Simple Tips for Understanding Medicare

Monday August 21, 2017
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If you or a loved one is approaching the age of 65, you will soon be eligible for Medicare. Navigating the ins and outs of this program can be simplified with these simple tips.

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What is Medicare?

Medicare is a federal government-run health insurance program offered to those 65 and older, set into motion by President Lyndon B. Johnson in 1965 to help senior citizens manage health care and medical expenses. It can be used solely, or in addition to your own group or private insurance coverage.

 

How is Medicare Broken Down?

Medicare is divided into various parts, A, B, C and D. Parts A and B, considered the original or traditional Medicare plan, help seniors pay for their hospital bills (Part A) as well as doctor visitors and other medical services such as screenings (Part B), according to AARP.com. Part C consists of health plans that have been Medicare-approved and are offered by private insurance companies. In addition to the coverage of Parts A and B, Part C plans can include prescription drug coverage as well. Similar to Part C, Part D assists seniors who have Part A and B pay for their prescription medications.

 

When to Use Medicare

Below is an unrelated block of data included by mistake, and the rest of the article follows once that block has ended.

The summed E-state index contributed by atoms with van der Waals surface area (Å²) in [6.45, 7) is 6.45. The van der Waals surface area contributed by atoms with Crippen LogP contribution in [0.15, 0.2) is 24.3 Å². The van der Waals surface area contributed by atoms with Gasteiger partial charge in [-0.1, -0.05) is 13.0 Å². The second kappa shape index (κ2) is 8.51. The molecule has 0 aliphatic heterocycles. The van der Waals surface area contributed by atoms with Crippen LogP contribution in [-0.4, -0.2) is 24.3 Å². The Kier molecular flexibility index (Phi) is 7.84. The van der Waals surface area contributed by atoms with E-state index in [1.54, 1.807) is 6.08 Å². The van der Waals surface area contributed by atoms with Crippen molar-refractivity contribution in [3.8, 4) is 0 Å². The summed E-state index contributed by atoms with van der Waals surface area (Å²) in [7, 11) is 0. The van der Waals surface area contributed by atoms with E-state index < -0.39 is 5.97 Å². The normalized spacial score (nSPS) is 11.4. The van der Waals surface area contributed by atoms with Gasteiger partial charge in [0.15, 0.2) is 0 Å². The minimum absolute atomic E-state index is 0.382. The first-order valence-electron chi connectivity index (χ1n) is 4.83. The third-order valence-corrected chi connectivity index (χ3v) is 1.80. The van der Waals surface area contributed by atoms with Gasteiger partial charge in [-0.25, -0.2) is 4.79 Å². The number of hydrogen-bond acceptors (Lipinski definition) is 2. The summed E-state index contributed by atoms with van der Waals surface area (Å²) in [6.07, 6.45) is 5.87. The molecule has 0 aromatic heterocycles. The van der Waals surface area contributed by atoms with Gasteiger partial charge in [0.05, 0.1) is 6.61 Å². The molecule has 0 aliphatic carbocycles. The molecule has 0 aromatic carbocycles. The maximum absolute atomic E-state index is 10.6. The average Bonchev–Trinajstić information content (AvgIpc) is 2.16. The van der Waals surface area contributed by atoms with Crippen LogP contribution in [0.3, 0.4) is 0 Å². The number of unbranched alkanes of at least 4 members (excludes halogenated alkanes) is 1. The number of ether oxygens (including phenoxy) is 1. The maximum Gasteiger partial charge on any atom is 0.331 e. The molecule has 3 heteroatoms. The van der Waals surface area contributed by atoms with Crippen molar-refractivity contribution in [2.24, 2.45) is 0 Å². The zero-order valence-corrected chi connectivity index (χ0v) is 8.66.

If you have health care insurance coverage still available to you beyond the age of 65, you may not need to access your Medicare option yet which can impact how much you have to pay for your Medicare benefits. Confirming this with a benefits manager can help answer any questions about your financial responsibility for Medicare usage. Ensure your Medicare benefits are in place prior to cancelling any existing group/private coverage.

 

Are you Qualified for Medicare?

Beyond age, other qualifications are required to be eligible for Medicare, such as American citizenship, being a legal resident, work status and more. If you haven’t worked long enough or aren’t eligible for other reasons, there may be buy-in options.

 

How Do You Begin Receiving Medicare? 

Enrollment in Medicare is necessary to receive benefits, and there is not official notification. There is a seven-month enrollment period — three months prior to the senior’s 65th birthday and three months after — during which you can enroll for Medicare Parts A and B. To avoid late fees, it’s important to enroll during this period. A special enrollment period applies as well, such as if you still have group insurance and other extenuating circumstances.

 

Medicare offers full benefits for eligible seniors 65 and over, but it can be a complex system. Be sure to speak with a health benefits expert if you have any questions or if you need help enrolling yourself or a loved into the program.

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